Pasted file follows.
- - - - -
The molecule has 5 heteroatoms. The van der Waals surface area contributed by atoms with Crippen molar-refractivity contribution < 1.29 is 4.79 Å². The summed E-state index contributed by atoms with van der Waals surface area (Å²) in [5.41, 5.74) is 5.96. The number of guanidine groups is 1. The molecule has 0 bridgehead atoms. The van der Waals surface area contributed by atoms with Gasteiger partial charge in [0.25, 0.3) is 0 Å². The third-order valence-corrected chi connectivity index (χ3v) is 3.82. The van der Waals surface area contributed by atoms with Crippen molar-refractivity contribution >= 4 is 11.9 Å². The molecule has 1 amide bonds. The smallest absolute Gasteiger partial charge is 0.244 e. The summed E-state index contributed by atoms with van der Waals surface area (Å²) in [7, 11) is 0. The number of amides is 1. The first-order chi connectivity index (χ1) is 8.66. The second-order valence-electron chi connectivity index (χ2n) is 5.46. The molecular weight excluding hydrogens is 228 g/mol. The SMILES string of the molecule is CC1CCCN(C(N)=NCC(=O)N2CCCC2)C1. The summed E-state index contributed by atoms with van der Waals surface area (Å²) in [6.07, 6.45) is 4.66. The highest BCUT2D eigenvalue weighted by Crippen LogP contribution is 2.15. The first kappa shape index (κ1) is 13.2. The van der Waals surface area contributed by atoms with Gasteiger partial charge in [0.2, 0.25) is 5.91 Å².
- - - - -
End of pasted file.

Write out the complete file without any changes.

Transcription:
The molecule has 5 heteroatoms. The van der Waals surface area contributed by atoms with Crippen molar-refractivity contribution < 1.29 is 4.79 Å². The summed E-state index contributed by atoms with van der Waals surface area (Å²) in [5.41, 5.74) is 5.96. The number of guanidine groups is 1. The molecule has 0 bridgehead atoms. The van der Waals surface area contributed by atoms with Gasteiger partial charge in [0.25, 0.3) is 0 Å². The third-order valence-corrected chi connectivity index (χ3v) is 3.82. The van der Waals surface area contributed by atoms with Crippen molar-refractivity contribution >= 4 is 11.9 Å². The molecule has 1 amide bonds. The smallest absolute Gasteiger partial charge is 0.244 e. The summed E-state index contributed by atoms with van der Waals surface area (Å²) in [7, 11) is 0. The number of amides is 1. The first-order chi connectivity index (χ1) is 8.66. The second-order valence-electron chi connectivity index (χ2n) is 5.46. The molecular weight excluding hydrogens is 228 g/mol. The SMILES string of the molecule is CC1CCCN(C(N)=NCC(=O)N2CCCC2)C1. The summed E-state index contributed by atoms with van der Waals surface area (Å²) in [6.07, 6.45) is 4.66. The highest BCUT2D eigenvalue weighted by Crippen LogP contribution is 2.15. The first kappa shape index (κ1) is 13.2. The van der Waals surface area contributed by atoms with Gasteiger partial charge in [0.2, 0.25) is 5.91 Å².